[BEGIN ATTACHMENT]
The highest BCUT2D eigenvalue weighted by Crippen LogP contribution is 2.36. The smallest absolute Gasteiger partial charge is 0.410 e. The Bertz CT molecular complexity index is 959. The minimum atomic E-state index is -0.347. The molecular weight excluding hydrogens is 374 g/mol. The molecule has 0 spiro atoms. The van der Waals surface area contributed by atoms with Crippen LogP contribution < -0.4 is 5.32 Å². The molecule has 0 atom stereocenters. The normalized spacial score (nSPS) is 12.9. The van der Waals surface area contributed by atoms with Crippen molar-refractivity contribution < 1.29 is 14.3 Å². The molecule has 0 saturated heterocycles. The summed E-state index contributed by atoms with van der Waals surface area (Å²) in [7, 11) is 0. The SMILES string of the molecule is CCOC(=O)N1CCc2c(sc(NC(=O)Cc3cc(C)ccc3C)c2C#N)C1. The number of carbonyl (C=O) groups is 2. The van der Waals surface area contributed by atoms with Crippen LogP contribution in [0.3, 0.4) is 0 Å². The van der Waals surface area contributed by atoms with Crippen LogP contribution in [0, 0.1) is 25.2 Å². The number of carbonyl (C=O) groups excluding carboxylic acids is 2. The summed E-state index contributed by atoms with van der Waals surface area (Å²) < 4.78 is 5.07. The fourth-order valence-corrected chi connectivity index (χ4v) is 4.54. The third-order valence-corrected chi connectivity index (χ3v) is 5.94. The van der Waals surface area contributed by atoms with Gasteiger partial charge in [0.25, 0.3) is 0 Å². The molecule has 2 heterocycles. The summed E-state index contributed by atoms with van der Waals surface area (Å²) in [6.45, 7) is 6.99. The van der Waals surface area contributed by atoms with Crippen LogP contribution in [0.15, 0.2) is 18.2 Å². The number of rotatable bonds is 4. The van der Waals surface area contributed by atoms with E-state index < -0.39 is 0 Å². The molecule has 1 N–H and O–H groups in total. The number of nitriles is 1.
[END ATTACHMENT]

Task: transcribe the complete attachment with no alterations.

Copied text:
The highest BCUT2D eigenvalue weighted by Crippen LogP contribution is 2.36. The smallest absolute Gasteiger partial charge is 0.410 e. The Bertz CT molecular complexity index is 959. The minimum atomic E-state index is -0.347. The molecular weight excluding hydrogens is 374 g/mol. The molecule has 0 spiro atoms. The van der Waals surface area contributed by atoms with Crippen LogP contribution < -0.4 is 5.32 Å². The molecule has 0 atom stereocenters. The normalized spacial score (nSPS) is 12.9. The van der Waals surface area contributed by atoms with Crippen molar-refractivity contribution < 1.29 is 14.3 Å². The molecule has 0 saturated heterocycles. The summed E-state index contributed by atoms with van der Waals surface area (Å²) in [7, 11) is 0. The SMILES string of the molecule is CCOC(=O)N1CCc2c(sc(NC(=O)Cc3cc(C)ccc3C)c2C#N)C1. The number of carbonyl (C=O) groups is 2. The van der Waals surface area contributed by atoms with Crippen LogP contribution in [0.3, 0.4) is 0 Å². The van der Waals surface area contributed by atoms with Crippen LogP contribution in [0, 0.1) is 25.2 Å². The number of carbonyl (C=O) groups excluding carboxylic acids is 2. The summed E-state index contributed by atoms with van der Waals surface area (Å²) < 4.78 is 5.07. The fourth-order valence-corrected chi connectivity index (χ4v) is 4.54. The third-order valence-corrected chi connectivity index (χ3v) is 5.94. The van der Waals surface area contributed by atoms with Gasteiger partial charge in [0.25, 0.3) is 0 Å². The molecule has 2 heterocycles. The summed E-state index contributed by atoms with van der Waals surface area (Å²) in [6.45, 7) is 6.99. The van der Waals surface area contributed by atoms with Crippen LogP contribution in [0.15, 0.2) is 18.2 Å². The number of rotatable bonds is 4. The van der Waals surface area contributed by atoms with E-state index < -0.39 is 0 Å². The molecule has 1 N–H and O–H groups in total. The number of nitriles is 1.